ABOUT THE PMA
About the Product Management Alliance
The Product Management Alliance began as an informal information sharing group of companies, manufacturers and trade associations. Its focus was on state activities on the topic of extended producer responsibility (EPR) and product stewardship. Within a few months of the coalition discussing ideas and updates on the status of state mandated programs, it was clear that a better perspective on this issue needed to be voiced on a much larger scale. As a result, the Product Management Alliance was formed. The Product Management Alliance (PMA) is a national coalition that is committed to effective, efficient, and equal management of a product throughout its lifecycle. The PMA believes that all parties share this responsibility and advocates against legislative and regulatory extended producer responsibility (EPR) proposals that shift the cost and burden of product reclamation and disposal solely to industry. The PMA supports cross-industry and multi-tiered collaboration to achieve its goals and promote environmentally responsible business practices on all levels. EPR damages vital American industries that produce and manufacture goods and results in the loss of American jobs when these industries move overseas. PMA members represent a vast range of industries including but not limited to: carpet, electronics, paper, packaging and mattress industries. EPR can affect virtually any industry. PMA’s members work together and endorse voluntary, environmentally responsible endeavors by all parties for efficient and effective management of all products throughout their lifecycles.
What is EPR?
EPR shifts the end-of-life costs associated with goods onto the manufacturers and others who market, distribute and sell goods.
What the PMA Believes
- The members of the PMA, and the companies they represent, believe in environmentally responsible business practices. As a result, our member companies and industries are involved in successful voluntary waste recovery programs, and support recycling wherever it is achievable.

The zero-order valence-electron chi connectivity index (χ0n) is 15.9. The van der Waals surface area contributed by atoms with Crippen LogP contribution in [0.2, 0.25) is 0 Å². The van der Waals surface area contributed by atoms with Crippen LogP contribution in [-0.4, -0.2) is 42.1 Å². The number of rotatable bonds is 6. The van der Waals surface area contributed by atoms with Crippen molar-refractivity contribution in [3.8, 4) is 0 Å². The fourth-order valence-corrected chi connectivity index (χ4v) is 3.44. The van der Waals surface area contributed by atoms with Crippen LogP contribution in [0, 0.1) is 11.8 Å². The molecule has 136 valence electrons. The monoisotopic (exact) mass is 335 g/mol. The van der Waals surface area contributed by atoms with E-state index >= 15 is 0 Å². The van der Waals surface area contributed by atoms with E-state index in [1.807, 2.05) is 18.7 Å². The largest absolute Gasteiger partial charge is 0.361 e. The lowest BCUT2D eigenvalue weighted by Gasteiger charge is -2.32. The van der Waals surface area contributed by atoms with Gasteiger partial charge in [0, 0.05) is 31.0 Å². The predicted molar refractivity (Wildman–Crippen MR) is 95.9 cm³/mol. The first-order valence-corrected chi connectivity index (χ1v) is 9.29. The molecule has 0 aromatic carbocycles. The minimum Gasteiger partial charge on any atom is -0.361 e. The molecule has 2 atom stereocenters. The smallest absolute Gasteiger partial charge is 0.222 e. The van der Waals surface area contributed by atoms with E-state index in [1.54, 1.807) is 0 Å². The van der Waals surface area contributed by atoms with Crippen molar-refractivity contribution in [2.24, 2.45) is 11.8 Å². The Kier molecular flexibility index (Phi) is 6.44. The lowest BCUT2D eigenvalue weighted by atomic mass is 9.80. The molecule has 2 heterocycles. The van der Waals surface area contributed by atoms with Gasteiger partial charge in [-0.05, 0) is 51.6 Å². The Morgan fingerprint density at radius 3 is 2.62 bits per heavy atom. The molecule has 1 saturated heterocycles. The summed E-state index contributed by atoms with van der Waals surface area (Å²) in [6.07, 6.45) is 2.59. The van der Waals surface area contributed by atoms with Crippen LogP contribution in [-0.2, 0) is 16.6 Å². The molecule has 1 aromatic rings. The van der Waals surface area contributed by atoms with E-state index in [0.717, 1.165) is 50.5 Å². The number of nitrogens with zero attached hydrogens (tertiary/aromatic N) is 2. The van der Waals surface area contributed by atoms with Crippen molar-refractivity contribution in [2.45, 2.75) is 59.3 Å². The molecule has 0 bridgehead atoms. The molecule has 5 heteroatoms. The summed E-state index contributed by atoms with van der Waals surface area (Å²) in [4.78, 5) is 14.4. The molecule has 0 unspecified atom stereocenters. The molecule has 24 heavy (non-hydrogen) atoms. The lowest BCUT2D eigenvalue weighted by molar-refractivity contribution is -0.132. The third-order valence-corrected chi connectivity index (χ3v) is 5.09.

- The PMA supports and advocates for shared responsibility across all parties in a products lifecycle. Thus we advocate against EPR proposals that shift the cost of product reclamation and disposal solely onto industry.
- EPR legislation adds costly and unnecessary mandates for consumers and local governments. Further, it damages vital American industries that produce and manufacture goods, which in turn leads to these industries moving overseas and the loss of American jobs.
Why EPR is not the solution
EPR is not a viable solution for industry, consumers or governments. Consumers pay for recycling services whether it is in the form of taxes under existing programs or through added higher costs of goods under EPR. Indeed, EPR mandates may result in consumers being hit twice as many communities will likely not reduce fees or taxes after implementing EPR. Studies show that the cost of operating and implementing recycling programs are more expensive under EPR systems. In fact, studies indicate that foreign countries that have instituted EPR programs often have lower overall consumer participation or recycling rates.
Why voluntary, market based collaboration is the answer
Market based solutions put forth by PMA members and supporters of shared responsibility have resulted in high recycling rates without creating new government bureaucracies, raising costs for consumers, threatening product safety or imposing new mandates on American businesses. For example 90% of major appliances are recycled Manufacturers are also designing for the environment by increasing product sustainability and working with their supply chains to address the entire product’s lifecycle. Also, voluntary programs relieve state and local municipalities of undue costs and burden and promote community involvement, pride and wide spread shared environmental responsibility.
PMA members and their companies have sophisticated and proven market-based solutions that increase the number of goods recovered and recycled through voluntary initiatives.
• Industrial equipment
• Personal goods
• And many others…
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Washington, DC 20007